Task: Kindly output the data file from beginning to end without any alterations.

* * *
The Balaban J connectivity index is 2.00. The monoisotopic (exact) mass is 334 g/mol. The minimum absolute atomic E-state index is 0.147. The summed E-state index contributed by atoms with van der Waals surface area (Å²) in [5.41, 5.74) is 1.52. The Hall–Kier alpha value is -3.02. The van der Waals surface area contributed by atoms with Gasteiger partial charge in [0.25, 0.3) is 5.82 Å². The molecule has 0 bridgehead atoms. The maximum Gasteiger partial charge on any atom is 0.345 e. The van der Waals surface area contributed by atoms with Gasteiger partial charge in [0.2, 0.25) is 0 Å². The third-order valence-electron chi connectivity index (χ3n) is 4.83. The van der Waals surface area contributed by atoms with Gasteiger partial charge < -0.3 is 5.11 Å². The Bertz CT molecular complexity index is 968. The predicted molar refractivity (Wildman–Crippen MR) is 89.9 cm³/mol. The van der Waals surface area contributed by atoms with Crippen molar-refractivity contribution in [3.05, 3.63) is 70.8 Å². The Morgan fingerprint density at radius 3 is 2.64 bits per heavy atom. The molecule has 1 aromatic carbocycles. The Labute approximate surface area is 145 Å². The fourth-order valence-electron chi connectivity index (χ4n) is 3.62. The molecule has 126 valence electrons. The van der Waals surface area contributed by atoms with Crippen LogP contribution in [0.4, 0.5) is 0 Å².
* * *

The Balaban J connectivity index is 2.00. The monoisotopic (exact) mass is 334 g/mol. The minimum absolute atomic E-state index is 0.147. The summed E-state index contributed by atoms with van der Waals surface area (Å²) in [5.41, 5.74) is 1.52. The Hall–Kier alpha value is -3.02. The van der Waals surface area contributed by atoms with Gasteiger partial charge in [0.25, 0.3) is 5.82 Å². The molecule has 0 bridgehead atoms. The maximum Gasteiger partial charge on any atom is 0.345 e. The van der Waals surface area contributed by atoms with Gasteiger partial charge in [0.2, 0.25) is 0 Å². The third-order valence-electron chi connectivity index (χ3n) is 4.83. The van der Waals surface area contributed by atoms with Gasteiger partial charge < -0.3 is 5.11 Å². The Bertz CT molecular complexity index is 968. The predicted molar refractivity (Wildman–Crippen MR) is 89.9 cm³/mol. The van der Waals surface area contributed by atoms with Crippen molar-refractivity contribution in [3.05, 3.63) is 70.8 Å². The Morgan fingerprint density at radius 3 is 2.64 bits per heavy atom. The molecule has 1 aromatic carbocycles. The Labute approximate surface area is 145 Å². The fourth-order valence-electron chi connectivity index (χ4n) is 3.62. The molecule has 126 valence electrons. The van der Waals surface area contributed by atoms with Crippen LogP contribution in [0.4, 0.5) is 0 Å².